Sermon for the Third Sunday of Advent, 16th December 2012Dec 10th, 2012 | By Ian Poulton | Category: Sermons
‘the people were filled with expectation, and all were questioning in their hearts concerning John, whether he might be the Messiah’ Luke 3:15
How would the Christ be recognized? When the people saw him, how would they know this was the man for whom they had awaited expectantly?
There are New Testament words that lose much in their translation from Greek to English, one of which is the word ‘splanchnizomai’. It’s a strange word that would have conveyed much more to people in past centuries. It’s usually translated as ‘compassion’. Matthew, Mark and Luke all use this word to describe what Jesus felt when he saw the suffering through which people had to go.
‘Splanchnizomai’ means much more than ‘compassion’; it’s a much more forceful word. In past centuries people believed your feelings came from the internal organs of your body and there’s one dictionary I have that translates ‘splanchnizomai’ as having a feeling in one’s inward parts; splanchnizomai is having a feeling in your guts about something.
We know what it means. When we have been very angry; when we have had deep feelings of sorrow or grief; when someone has caused us great hurt; those feelings aren’t just thoughts in our minds, they are feelings we feel inside our bodies. When Jesus felt sorry for people, it was not just a mental process, it was a physical experience. ‘Splanchnizomai’ is about having a gut feeling for people.
The people were wondering if John might possibly be the Christ, but John knew what to look for when the Christ came, he knew to look for someone with a gut feeling for people.
Turn to Matthew Chapter 11 and John wants to know if Jesus is the one who is to come, or should they wait for someone else? Jesus responds in plain terms, “the blind receive their sight and the lame walk, those with leprosy are cured, the deaf hear, the dead are raised, and the good news is preached to the poor.
John recognizes Jesus when others fail to do so. In John Chapter 1, he tells the Pharisees, ‘among you stands one you do not know’. They did not know because they were looking for the wrong sort of person. John knows not to look for politician, not to look for a church leader. John knows to look for Jesus; this man with a gut feeling for common folk.
Jesus’ concern with ordinary people is disturbing to the powerful and important. A Messiah worthy of the name would surely be concerned with the political and religious leadership; they were the ones who exercised leadership and control, what need would be served in a Messiah concerning himself with people who had no power and no authority?
Yet Jesus is unimpressed by their opinion of themselves. Power had corrupted the rulers, none more so than Herod who was to have John the Baptist murdered in a whim of drunken pride, and arrogance had taken hold of the religious leadership who had contrived a whole system of laws to undergird their standing and influence in the community.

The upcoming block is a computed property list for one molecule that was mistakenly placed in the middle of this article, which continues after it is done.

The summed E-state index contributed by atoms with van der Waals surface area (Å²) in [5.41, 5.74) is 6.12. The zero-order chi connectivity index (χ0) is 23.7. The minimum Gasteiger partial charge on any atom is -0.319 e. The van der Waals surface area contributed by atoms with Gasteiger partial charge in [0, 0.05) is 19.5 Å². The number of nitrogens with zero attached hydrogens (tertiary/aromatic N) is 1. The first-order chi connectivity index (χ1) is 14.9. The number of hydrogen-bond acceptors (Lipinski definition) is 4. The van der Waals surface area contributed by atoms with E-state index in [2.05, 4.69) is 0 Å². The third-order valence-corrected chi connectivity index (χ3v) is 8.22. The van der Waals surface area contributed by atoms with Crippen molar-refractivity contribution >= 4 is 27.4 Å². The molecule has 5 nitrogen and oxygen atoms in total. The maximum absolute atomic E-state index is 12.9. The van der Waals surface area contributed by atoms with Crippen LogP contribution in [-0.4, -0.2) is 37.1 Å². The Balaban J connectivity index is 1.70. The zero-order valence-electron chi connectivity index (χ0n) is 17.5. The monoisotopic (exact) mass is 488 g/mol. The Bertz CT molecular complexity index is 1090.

The people “were all wondering in their hearts if John might possibly be the Christ”, and what persuades them that Jesus of Nazareth is the one who fulfils their expectations is the fact that Jesus disregards the great and the good in favour of those ordinary people. He understood the realities of their lives: the reality of suffering, the reality of pain, the reality of sorrow, the reality of grief, the reality of being poor. He understands those realities that we feel inside ourselves, those realities that sometimes we are hard pressed even to put into words.
Why this preference for ordinary folk? Why a concern for people who really counted for nothing in the big scheme of things? “The man with two tunics should share with him who has none, and the one who has food should do the same”, says John the Baptist and Jesus comes in fulfilment of John’s teachings. Jesus calls on his followers to put first the homeless and the hungry.
It is not that God is biased, it is simply that the poor and the suffering are more often concerned with things that are eternal, while the rich and the comfortable become preoccupied with the trivial and the material things of the world. If visual evidence is necessary, compare church attendances in Africa with those in Europe.
Material possessions do not create a feeling in the guts; if we have food and shelter, we should be content says Saint Paul. What creates a gut reaction is the experiences of people. When we stand and we see the suffering of others, when we go through difficult times ourselves, it is something that we experience on the inside.
The people “were all wondering in their hearts if John might possibly be the Christ”, but when the Christ appears, it is those who were able to recognize John as a prophet who recognize Jesus as the Christ.
The religious leaders fail to recognize Jesus because they fail to appreciate the important realities in life. John understands and the common folk understand about true feelings.
‘Splanchnizomai’, the feeling in the guts, it marked the ministry of John the Baptist and it marks Jesus out as the Christ; as the one who is to come; as the one for whom they had awaited expectantly; as the one for whom we wait in this Advent season.